Thanksgiving Eve should be something of an antonym to carry true to “Eve-ness” (Christmas Eve, naturally, being the all-time great, with it’s dark sense of Herodian murder plots, shivering shepherds, and wandering wise men). It should be a day of shameful reminders of ingratitude, self-absorption and congratulations that can be followed with humble rejoicing and remembering the next day that nothing was deserved in the first place.
Any holiday that began with Europeans almost starving to death and depending on the kindness of the poor natives they would eventually wipe out or addict to alcohol on reservations should not be one in which the self-congratulating is mixed with feasts and football. It just doesn’t seem right. Better to blow out the egotism and delusions on the eve and then wake up to something like, “My gosh, we don’t have anything to eat. How will we make it?” Then have your neighbors bring something over and re-enact the whole helplessness. How did it get to be, “Boy, are we ever BLESSED.”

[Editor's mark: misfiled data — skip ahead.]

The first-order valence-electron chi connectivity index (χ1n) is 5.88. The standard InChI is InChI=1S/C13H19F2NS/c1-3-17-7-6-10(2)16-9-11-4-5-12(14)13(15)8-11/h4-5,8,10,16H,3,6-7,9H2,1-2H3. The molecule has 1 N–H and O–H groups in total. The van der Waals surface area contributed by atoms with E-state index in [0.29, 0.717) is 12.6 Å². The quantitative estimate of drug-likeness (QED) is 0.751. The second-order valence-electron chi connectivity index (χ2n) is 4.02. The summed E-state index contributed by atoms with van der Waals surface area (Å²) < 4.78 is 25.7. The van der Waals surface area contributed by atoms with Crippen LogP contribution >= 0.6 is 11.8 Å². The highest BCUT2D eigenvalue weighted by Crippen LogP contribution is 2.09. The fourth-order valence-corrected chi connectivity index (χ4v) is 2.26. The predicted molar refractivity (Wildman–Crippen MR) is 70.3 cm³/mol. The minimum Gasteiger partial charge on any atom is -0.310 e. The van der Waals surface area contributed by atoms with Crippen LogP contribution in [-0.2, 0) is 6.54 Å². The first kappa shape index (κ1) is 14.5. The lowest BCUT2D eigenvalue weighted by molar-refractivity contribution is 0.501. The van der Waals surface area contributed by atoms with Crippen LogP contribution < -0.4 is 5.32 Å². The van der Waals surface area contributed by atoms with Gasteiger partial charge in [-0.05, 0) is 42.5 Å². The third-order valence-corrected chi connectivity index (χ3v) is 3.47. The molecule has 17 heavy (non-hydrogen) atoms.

There is something about powerlessness, helplessness, vulnerability and fear that drive you to important truths. I think about the Greatest Generation of Tom Brokaw’s book, having endured a childhood in the Great Depression and Coming of Age on Iwo Jima or Omaha Beach. No wonder they came home and were glad just to have a little house in a new suburb and work the same job for 45 years and retire still married to the same woman. And maybe this same absence of profound deprivation has left us unable to genuinely “feel” Thanksgiving as it is meant to be.
Could be, of course, that the past few years are getting us a little closer to the truth. 9% unemployment has unleashed predictable politics–all we need is a new president, throw the bums out of congress, shoot lobbyists, and so on. What I never hear is, “Life is hard. We better pull together and help one another. Hey, I don’t have to have my whole bonus this year. Let’s figure out how to keep Jim employed–he’s got three kids at home.”